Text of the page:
Verizon Wireless once promised customers an unrivaled network with clear calls and fast downloads in exchange for expensive cellphone service.
But no longer. With network improvements industrywide, a price war is breaking out.
Verizon Wireless and AT&T Inc. warned separately this week that their fourth-quarter profits probably would take a hit because they had to keep up with discount pricing in an increasingly competitive market in the last year.
For the first time in recent years, industry analysts said, many customers have strong options. Verizon Wireless, the nation’s largest carrier by customers, is feeling the heat because of revamped networks at Sprint Corp. and AT&T Inc. and an expanding list of unlimited packages at T-Mobile.
Though customers are still coming through Verizon’s doors at a good pace, they’re paying less because of promotional offers such as a $150 credit for every smartphone line switched to Verizon. It’s a dynamic that “will put short-term pressure” on profit margins and earnings per share, Verizon said.
“The question now is, ‘Is Verizon going to risk losing business or keep following the crowd?’ ” said telecommunications industry analyst Jeff Kagan. “We’re watching the wireless industry transform itself because No. 1 right now is customers want to pay less for service.”
The shift started about 20 months ago, when T-Mobile began discarding two-year contracts, eliminating the subsidies of several hundred dollars for new phones and offering customers the ability to pay for devices in monthly installments.
The aggressive tactics continued into this year. T-Mobile sharply reduced the price of international plans and allowed music streaming that would not count against data usage.
On Tuesday, T-Mobile said it will reduce the price of a two-line plan with unlimited calling, texting and data to $100, from $140. Each additional line costs $40, meaning a family of four would save 50 percent compared with a comparable Verizon plan, according to T-Mobile.
The company also restored a previously offered deal of $100 for four lines with 10 gigabytes of data a month and unlimited calling and texting.
T-Mobile’s so-called uncarrier effort has pushed it close to overtaking Sprint as the nation’s third-biggest cellular-service provider. Even though T-Mobile’s service might be spotty in some areas, boisterous Chief Executive John Legere has won the marketing and pricing games, analyst Kagan said.
Both AT&T and Sprint have rolled out their own offers this year to keep pace.
AT&T’s chief financial officer, John Stephens, warned Tuesday that AT&T would see an uptick in the percentage of customers leaving its network this quarter. Between the customer losses and the promotions to new ones, margins will be down, he said.
Stephens also pointed to the latest iPhone as adding to the competition. In September, Apple Inc. launched the iPhone 6 on all four carriers for the first time. Despite the pressures, he said, profit margins for the entire year will be comparable or better than last year.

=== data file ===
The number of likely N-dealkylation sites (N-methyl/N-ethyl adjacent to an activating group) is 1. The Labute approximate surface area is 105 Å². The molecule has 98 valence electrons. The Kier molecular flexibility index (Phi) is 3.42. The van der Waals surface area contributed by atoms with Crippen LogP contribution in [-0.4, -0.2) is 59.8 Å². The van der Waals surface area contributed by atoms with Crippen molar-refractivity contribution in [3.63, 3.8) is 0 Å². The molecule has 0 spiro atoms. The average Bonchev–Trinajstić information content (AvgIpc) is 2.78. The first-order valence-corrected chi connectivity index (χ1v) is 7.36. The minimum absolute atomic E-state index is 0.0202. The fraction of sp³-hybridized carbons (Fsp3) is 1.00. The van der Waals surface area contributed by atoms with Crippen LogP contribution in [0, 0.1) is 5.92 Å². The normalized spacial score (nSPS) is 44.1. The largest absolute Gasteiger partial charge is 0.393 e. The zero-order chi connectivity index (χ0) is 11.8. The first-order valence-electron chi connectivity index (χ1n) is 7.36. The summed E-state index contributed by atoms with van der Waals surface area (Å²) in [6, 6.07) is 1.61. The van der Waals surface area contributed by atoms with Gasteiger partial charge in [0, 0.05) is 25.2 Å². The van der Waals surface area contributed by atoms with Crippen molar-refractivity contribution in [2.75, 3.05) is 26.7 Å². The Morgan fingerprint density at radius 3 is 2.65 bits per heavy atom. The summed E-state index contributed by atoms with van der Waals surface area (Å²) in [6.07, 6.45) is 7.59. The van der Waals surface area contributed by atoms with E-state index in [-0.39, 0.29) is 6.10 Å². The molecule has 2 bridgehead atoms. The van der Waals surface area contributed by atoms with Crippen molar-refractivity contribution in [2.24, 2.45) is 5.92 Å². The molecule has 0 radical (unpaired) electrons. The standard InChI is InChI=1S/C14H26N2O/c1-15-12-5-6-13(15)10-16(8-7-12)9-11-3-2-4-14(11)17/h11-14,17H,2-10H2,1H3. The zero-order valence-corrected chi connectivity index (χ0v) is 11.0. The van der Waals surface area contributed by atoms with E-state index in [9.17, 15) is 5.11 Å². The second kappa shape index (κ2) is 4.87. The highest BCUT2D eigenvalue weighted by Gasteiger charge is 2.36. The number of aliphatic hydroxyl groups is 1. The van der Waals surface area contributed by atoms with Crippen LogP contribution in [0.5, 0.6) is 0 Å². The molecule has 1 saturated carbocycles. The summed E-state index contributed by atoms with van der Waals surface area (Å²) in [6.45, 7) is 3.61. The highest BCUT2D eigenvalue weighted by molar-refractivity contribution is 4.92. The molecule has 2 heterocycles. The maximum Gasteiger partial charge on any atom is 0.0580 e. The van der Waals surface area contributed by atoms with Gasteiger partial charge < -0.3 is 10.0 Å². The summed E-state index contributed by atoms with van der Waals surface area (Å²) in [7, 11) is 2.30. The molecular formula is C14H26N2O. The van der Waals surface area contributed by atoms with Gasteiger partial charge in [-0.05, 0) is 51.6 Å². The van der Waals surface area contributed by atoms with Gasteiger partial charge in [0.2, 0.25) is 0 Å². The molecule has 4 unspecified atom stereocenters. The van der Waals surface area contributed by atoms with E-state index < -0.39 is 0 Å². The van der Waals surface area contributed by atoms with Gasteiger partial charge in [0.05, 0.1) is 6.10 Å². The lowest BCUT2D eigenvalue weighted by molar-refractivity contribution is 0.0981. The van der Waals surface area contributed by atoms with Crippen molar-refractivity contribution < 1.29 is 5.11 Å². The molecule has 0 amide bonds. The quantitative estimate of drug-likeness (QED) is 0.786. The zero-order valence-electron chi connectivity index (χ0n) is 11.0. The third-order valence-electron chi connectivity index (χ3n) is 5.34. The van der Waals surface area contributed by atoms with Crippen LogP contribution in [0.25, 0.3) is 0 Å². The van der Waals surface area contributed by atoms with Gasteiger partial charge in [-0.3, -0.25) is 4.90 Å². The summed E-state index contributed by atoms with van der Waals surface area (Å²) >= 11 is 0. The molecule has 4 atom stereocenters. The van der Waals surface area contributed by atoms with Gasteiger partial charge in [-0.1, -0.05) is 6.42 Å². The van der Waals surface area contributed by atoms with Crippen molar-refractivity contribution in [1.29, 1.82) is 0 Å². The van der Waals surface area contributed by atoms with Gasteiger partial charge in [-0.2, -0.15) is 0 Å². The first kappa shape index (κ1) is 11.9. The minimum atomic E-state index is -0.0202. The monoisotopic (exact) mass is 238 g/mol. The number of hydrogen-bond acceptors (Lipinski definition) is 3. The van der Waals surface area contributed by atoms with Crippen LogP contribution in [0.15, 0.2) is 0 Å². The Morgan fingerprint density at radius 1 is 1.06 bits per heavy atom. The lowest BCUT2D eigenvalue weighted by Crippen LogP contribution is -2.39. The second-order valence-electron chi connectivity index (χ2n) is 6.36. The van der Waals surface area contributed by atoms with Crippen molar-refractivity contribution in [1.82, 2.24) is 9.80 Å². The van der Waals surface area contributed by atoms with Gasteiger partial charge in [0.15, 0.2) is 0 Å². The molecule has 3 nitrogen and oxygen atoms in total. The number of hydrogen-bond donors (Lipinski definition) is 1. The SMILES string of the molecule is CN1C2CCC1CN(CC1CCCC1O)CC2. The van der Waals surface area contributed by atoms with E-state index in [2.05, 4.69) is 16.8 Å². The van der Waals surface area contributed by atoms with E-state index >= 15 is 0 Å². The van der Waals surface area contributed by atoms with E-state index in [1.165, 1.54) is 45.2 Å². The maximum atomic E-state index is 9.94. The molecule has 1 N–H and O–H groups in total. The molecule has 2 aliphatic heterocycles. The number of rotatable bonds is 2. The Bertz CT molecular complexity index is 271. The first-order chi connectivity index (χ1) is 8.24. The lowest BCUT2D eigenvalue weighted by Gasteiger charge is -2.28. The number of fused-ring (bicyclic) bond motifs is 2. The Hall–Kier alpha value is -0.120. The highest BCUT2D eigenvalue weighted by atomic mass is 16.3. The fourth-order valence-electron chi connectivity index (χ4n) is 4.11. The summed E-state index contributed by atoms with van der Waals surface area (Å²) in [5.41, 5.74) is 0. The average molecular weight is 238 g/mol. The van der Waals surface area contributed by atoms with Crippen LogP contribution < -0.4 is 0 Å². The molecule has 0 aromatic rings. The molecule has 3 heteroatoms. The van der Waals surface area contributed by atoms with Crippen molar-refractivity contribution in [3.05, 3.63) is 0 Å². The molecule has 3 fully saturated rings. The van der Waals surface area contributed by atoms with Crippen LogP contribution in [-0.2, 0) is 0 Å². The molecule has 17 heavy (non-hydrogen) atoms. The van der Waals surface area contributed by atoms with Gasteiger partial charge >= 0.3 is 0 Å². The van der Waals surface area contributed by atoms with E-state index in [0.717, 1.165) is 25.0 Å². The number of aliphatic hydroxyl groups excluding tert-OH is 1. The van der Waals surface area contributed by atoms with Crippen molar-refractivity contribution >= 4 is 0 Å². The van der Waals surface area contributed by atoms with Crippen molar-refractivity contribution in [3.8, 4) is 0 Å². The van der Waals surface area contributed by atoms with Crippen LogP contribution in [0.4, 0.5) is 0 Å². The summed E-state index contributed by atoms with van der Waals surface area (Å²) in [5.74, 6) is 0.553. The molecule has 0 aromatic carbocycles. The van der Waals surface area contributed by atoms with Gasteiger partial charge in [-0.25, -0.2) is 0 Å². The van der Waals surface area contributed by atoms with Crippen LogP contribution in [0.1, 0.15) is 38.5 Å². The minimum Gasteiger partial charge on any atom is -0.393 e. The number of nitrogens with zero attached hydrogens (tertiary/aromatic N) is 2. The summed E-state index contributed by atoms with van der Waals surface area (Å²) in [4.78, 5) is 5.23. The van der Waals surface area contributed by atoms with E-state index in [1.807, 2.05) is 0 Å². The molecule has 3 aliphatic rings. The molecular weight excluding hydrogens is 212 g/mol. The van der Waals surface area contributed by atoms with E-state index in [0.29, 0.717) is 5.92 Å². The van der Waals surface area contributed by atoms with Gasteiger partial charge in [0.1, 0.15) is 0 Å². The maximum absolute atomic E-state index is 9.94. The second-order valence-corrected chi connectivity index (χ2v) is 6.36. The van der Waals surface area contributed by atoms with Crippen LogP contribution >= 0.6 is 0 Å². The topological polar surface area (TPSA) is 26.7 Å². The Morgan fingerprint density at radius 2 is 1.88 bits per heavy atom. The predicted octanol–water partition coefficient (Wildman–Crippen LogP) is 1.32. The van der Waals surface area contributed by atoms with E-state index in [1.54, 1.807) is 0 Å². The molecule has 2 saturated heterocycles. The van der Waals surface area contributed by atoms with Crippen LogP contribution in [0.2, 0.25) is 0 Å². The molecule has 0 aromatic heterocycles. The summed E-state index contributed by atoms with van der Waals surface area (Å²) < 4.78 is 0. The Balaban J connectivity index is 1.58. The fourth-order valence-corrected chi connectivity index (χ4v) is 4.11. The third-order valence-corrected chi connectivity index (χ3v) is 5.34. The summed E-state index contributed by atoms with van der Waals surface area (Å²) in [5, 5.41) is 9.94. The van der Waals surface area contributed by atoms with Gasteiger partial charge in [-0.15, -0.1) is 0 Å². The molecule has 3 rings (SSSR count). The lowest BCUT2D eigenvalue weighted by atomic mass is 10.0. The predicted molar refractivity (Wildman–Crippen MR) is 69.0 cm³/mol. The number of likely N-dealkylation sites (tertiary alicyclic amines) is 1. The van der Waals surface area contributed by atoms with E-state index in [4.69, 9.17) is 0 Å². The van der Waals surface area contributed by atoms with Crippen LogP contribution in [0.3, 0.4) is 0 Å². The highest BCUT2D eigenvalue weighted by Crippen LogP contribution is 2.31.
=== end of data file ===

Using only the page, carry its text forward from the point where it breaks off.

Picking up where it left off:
“In all this noise, in all these promotional offers and all this stuff going on, we’re having one of our best years for churn,” Stephens said at a conference hosted by research firm UBS.
Customers are seeing through all the headlines and finding unacceptable details in the promotions, Stephens said. Having a broad and fast network coverage will be the ultimate thing that wins over customers, he said.
Verizon social-media workers are making similar pleas. They’ve jumped into Twitter conversations to hold on to frustrated customers who post online about their desire to switch to deals with other carriers.
Sprint regional vice president Kevin Kunkel said his company is counting on a combination of an improved network, especially in Southern California, and good pricing to attract customers. Last weekend, Sprint began offering to cut service charges in half for customers switching from AT&T and Verizon.
“We wanted to rumble with the big guys,” Kunkel said. “It’s the boldest statement we’ve made that Sprint is the best place to be in this super-competitive marketplace.”
The deal has drawn scorn from customers annoyed that they have to buy new phones from Sprint to take advantage of the offer. And T-Mobile’s Legere blasted Sprint for not making a similar deal available to existing customers.
“That makes my head spin, and it’s exactly the kind of (nonsense) we’re on a mission to end,” Legere said.
Meanwhile, Sprint said it could offer 20 gigabytes, or double T-Mobile’s new deal, for $100 on a four-line plan.
Analysts worried that the escalating price competition would hurt customers in the long run if it limits the investment that service providers can inject into network upgrades. The providers said that shouldn’t be an issue for now, though costs for new signal space are exceeding expectations.
At the end of June, Verizon Wireless controlled 34.4 percent of the U.S. wireless market, followed by AT&T with 32.6 percent, Sprint with 14.7 percent and T-Mobile with 14.2 percent, according to equity research firm Oppenheimer & Co.
The short-term outlook, though, looks great for cellphone users like Michael Galli.
The 39-year-old wanted to leave a Verizon plan that he shared with a stepbrother. Galli walked into a Sprint store in Glendale nine days ago and came out with a Samsung Galaxy Note Edge that’s costing him $35 a month for two years.
He said he could afford the fancy gadget because of the money he’s saving on the service.
“For the same price, I’m getting unlimited data versus 2 gigabytes at Verizon,” Galli said of his $45 unlimited-everything plan. “To me, that’s a no-brainer.”
He has had issues receiving texts and calls near his Lake Balboa home. Sprint told him he would have to accept slower service near home because of a technical glitch.
“I still wouldn’t switch back to Verizon,” he said. “I like the honesty. I like the rate plan.”